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Unum Life Insurance Co. v. Pittman

United States District Court, D. Maryland

December 2, 2014

UNUM LIFE INSURANCE COMPANY OF AMERICA, Plaintiff,
v.
JOHN D. PITTMAN, Defendant.

REPORT AND RECOMMENDATION

TIMOTHY J. SULLIVAN, Magistrate Judge.

This Report and Recommendation addresses the Motion for Entry of Default Judgment ("the Motion") filed by Plaintiff Unum Life Insurance Company of America ("Unum") against Defendant John D. Pittman ("Mr. Pittman").[1] (ECF No. 7.) Mr. Pittman has not filed a response, and the time for doing so has passed. See Loc. R. 105.2.a. On July 21, 2014, in accordance with 28 U.S.C. § 636 and Local Rule 301, Judge Quarles referred this case to me for a report and recommendation on Unum's Motion. (ECF No. 8.) I find that a hearing is unnecessary in this case. See Fed.R.Civ.P. 55(b)(2); Loc. R. 105.6. For the reasons set forth below, I respectfully recommend that Plaintiff's Motion be GRANTED IN PART and DENIED IN PART.

I. FACTUAL AND PROCEDURAL HISTORY

In this case, Unum filed suit against Mr. Pittman for the breach of a contract governed by the Employee Retirement Income Security Act of 1974, as Amended ("ERISA"), 29 U.S.C. §§ 1001, et seq., and for unjust enrichment. (ECF No. 1.) Mr. Pittman was personally served with the Complaint and summons but did not file an answer or responsive pleading within the requisite time period. On June 18, 2014, Unum moved for the Clerk's entry of default (ECF No. 5), and the Clerk entered default against Mr. Pittman on June 19, 2014 (ECF No. 6). On July 21, 2014, Unum filed the Motion, to which Mr. Pittman has not responded. Mr. Pittman has also not filed any response to Unum's supplemental motions (ECF Nos. 10 & 12).

II. LEGAL ANALYSIS

A. Standard for Entry of Default Judgment

In determining whether to award a default judgment, the Court accepts as true the wellpleaded factual allegations in the complaint as to liability. See Ryan v. Homecomings Fin. Network, 253 F.3d 778, 780-81 (4th Cir. 2001); United States ex rel. Durrett-Sheppard Steel Co. v. SEF Stainless Steel, Inc., No. RDB-11-2410, 2012 WL 2446151, at *1 (D. Md. June 26, 2012). Nonetheless, the Court must consider whether the unchallenged facts constitute a legitimate cause of action, since a party in default does not admit mere conclusions of law. United States v. Redden, No. WDQ-09-2688, 2010 WL 2651607, at *2 (D. Md. June 30, 2012) (citing Ryan, 253 F.3d at 790). Although the Fourth Circuit has a "strong policy that cases be decided on the merits, " United States v. Shaffer Equip. Co., 11 F.3d 450, 453 (4th Cir. 1993), default judgment "is appropriate when the adversary process has been halted because of an essentially unresponsive party." S.E.C. v. Lawbaugh, 359 F.Supp.2d 418, 421 (D. Md. 2005). If the Court determines that liability is established, the court must then determine the appropriate amount of damages. CGI Finance, Inc., v. Johnson, No. ELH-12-1985, 2013 WL 1192353, at *1 (D. Md. March 21, 2013). The Court does not accept factual allegations regarding damages as true, but rather must make an independent determination regarding such allegations. Durrett-Sheppard Steel Co., 2012 WL 2446151 at *1.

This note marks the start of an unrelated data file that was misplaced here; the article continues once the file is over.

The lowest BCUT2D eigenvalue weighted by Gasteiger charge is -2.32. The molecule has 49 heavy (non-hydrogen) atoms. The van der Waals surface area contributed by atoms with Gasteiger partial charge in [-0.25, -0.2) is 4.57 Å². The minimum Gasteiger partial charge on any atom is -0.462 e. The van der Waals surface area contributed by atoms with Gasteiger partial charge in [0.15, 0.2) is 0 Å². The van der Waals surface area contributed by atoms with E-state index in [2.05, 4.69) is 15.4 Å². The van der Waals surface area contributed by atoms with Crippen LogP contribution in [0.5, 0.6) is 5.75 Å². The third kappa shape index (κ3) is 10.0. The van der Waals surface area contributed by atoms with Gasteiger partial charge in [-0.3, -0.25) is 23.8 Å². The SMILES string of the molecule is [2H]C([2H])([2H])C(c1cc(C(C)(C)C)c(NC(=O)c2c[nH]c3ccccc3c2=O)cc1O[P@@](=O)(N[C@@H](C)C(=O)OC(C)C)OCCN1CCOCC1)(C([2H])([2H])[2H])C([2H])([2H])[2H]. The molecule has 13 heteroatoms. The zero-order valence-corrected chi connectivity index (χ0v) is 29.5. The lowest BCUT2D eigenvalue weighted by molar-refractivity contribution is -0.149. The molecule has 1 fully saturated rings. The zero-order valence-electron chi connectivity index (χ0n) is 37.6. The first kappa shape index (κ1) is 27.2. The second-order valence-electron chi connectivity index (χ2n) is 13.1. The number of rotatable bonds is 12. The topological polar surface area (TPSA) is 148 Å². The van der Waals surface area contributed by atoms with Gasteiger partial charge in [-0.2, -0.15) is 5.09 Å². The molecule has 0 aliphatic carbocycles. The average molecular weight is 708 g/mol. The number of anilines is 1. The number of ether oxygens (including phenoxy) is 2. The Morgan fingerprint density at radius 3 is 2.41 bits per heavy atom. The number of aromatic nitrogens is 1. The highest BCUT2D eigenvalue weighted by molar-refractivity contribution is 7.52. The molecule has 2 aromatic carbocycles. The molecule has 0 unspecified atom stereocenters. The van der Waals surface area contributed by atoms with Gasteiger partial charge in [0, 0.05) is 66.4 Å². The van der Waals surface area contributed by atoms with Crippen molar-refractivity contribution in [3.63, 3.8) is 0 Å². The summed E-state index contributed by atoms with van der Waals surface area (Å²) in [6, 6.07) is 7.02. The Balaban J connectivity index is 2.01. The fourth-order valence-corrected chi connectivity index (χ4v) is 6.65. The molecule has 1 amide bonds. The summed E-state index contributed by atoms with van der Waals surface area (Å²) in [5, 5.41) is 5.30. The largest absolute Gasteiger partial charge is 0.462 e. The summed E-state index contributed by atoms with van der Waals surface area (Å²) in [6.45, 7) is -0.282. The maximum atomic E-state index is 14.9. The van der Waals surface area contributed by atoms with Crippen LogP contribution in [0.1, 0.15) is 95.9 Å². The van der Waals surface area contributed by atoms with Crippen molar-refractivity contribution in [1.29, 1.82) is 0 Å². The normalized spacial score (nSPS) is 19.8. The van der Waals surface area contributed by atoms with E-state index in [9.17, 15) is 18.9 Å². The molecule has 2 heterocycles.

Rule 55 of the Federal Rules of Civil Procedure provides that "[i]f, after entry of default, the Plaintiff's Complaint does not specify a sum certain' amount of damages, the court may enter a default judgment against the defendant pursuant to Fed.R.Civ.P. 55(b)(2)." A plaintiff's assertion of a sum in a complaint does not make the sum "certain" unless the plaintiff claims liquidated damages; otherwise, the complaint must be supported by affidavit or documentary evidence. United States v. Redden, No. WDQ-09-2688, 2010 WL 2651607, at *2 (D. Md. June 30, 2012). Rule 55(b)(2) provides that "the court may conduct hearings or make referrals... when, to enter or effectuate judgment, it needs to... determine the amount of damages." The Court is not required to conduct an evidentiary hearing to determine damages, however; it may rely instead on affidavits or documentary evidence in the record to determine the appropriate sum. See, e.g., Mongue v. Portofino Ristorante, 751 F.Supp.2d 789, 795 (D. Md. 2010).

B. Liability

In this case, Mr. Pittman's liability is readily established. Mr. Pittman was a participant in a group long term disability plan ("Plan") offered by his employer and insured by Unum. (ECF No. 1 at 2.) On April 23, 2003, Mr. Pittman's claim for long term disability ("LTD") benefits under the Plan was approved. ( Id. ) Mr. Pittman elected to receive his LTD benefits "un-reduced" by any amount that he was entitled to receive under the U.S. Social Security Act, and agreed to "repay any overpayment that results from his continued receipt of his un-reduced" benefits to Unum. ( Id. ) Mr. Pittman's agreement to repay any overpayment that resulted from his receipt of Social Security benefits and LTD benefits under the Plan is documented in a Disability Payment Options/Reimbursement Agreement Form ("Reimbursement Agreement") dated February 28, 2005. (ECF Nos. 1-2 & 2.) On February 23, 2007, Mr. Pittman advised Unum that his claim for Social Security disability benefits had been approved. (ECF No. 1 at 3.) Unum reviewed information concerning Mr. Pittman's receipt of Social Security disability payments, and determined that the payments had resulted in an overpayment of LTD benefits by Unum under the Plan in the amount of $82, 096.77. ( Id. ) Unum demanded that Mr. Pittman repay the overpayment pursuant to the Reimbursement Agreement, but he failed to do so. Beginning on August 16, 2007, Unum began applying Mr. Pittman's monthly LTD benefit toward the overpayment balance. ( Id. at 4.)